An icon of the nation's long-defunct biological weapons program -- a seven-story tower in Frederick that once produced anthrax slurry by the gallons -- has been slated for demolition after standing vacant for more than three decades, officials at the National Cancer Institute said yesterday.
Since it was shut down in 1969, Building 470 has become something of a lightning rod for suspicion. Talk of demolishing the building, the largest of dozens on the campus of Fort Detrick once used for biological weapons research, has for years spurred concerns that the biological horrors within could contaminate Frederick, which surrounds Fort Detrick.
But officials with the National Cancer Institute, which took the building over from the Department of Defense in 1988, say it has been decontaminated numerous times and cleared for human habitation or demolition.
Plans have been drawn up for the demolition, possibly this year, officials said yesterday. Dismantling cannot begin until money is approved by the National Institutes of Health, which oversees the cancer institute.
"There is no evidence of any viable, living [anthrax] spores in the building," said George W. Anderson, a decontamination expert with the Southern Research Institute who is overseeing plans to dismantle the structure. "At this point, we feel that it's more risky to vaccinate people [against possible anthrax infection] and send them into the building than to not vaccinate them."
Once NIH gives the financial go-ahead, demolition is expected to take about 10 months, officials said. The building will be taken apart section by section, and the gargantuan stainless steel fermenting vats moved and dismantled.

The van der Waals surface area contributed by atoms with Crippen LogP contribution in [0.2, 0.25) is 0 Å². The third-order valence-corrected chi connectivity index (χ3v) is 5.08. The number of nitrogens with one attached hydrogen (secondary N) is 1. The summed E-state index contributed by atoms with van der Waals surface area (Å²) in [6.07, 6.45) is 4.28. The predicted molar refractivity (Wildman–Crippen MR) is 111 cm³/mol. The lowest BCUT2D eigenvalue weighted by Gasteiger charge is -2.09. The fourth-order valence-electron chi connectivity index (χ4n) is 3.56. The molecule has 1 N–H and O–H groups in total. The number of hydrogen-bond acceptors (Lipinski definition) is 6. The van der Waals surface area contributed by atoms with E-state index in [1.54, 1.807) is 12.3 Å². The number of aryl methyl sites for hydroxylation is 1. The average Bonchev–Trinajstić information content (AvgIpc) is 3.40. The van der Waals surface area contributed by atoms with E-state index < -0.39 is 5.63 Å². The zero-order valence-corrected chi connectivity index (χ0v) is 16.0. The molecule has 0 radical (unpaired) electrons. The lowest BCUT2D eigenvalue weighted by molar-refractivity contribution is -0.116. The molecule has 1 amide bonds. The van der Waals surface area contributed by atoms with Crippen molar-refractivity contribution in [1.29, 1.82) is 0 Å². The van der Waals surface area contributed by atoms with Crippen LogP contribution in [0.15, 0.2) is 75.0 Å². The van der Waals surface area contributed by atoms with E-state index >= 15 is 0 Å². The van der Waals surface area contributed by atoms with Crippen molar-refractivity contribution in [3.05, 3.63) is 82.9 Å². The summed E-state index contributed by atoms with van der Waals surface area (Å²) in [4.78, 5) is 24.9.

Protective mesh will cover the building to prevent debris from falling and to cut down on dust, officials said. Of greater health concern than latent biological agents, Anderson said, is asbestos on the vast plumbing network inside the building and lead paint on the walls.
Building 470 -- a dark, looming structure loaded with a tangled network of fermenting vats, decontamination pipes and other lab paraphernalia -- has been vacant since shortly after President Richard M. Nixon declared an end to the nation's biological weapons program.
Since then, it has been declared safe to enter several times and sometimes has been used for storage, but never occupied full time. Production of biological agents at the building ended in 1965.
The building's mythology seemed to spread through the 1970s and 1980s, said Norman Covert, a retired Fort Detrick public affairs officer who wrote the installation's official history.
"People have been afraid of it for all these years," Covert said. "Locally and nationally, people euphemistically called the building the Anthrax Tower, the Tower of Doom."
Opened under intense secrecy in 1954, at a time when Cold War fears of Soviet biological weapons were at a peak, Building 470 is one of the few remaining symbols of biological weapons production in the United States.
Dark and ominous -- and one of the tallest buildings in Frederick County -- the tower has garnered an image of dark mystery, an image that was only heightened by the building's continuing vacancy.
There was a massive spill of anthrax slurry in 1958, when a lab worker accidentally damaged a valve on a 2,500-gallon fermenter used to brew anthrax. No one was killed, and the building was thoroughly decontaminated at the time. It continued to function as a laboratory and production facility for 10 more years, without incident, officials said.
Officials said they hope the building's destruction will help eradicate the mythology, still popular in Frederick and beyond, that Building 470 still has undivulged secrets.
Fort Detrick has housed dozens of laboratories for peacetime uses since the weapons program was dismantled, but its reputation as a factory for bioweapons persists -- fed in part by the FBI investigation into the 2001 anthrax attacks.
The FBI has several times searched the former apartment of onetime Fort Detrick scientist Steven Hatfill, and just last week, agents returned to a forested area not far from the Army installation to search for clues.
As for Building 470, said Cheryl D. Parrott, program analyst with the National Cancer Institute: "It will be good to put it to bed."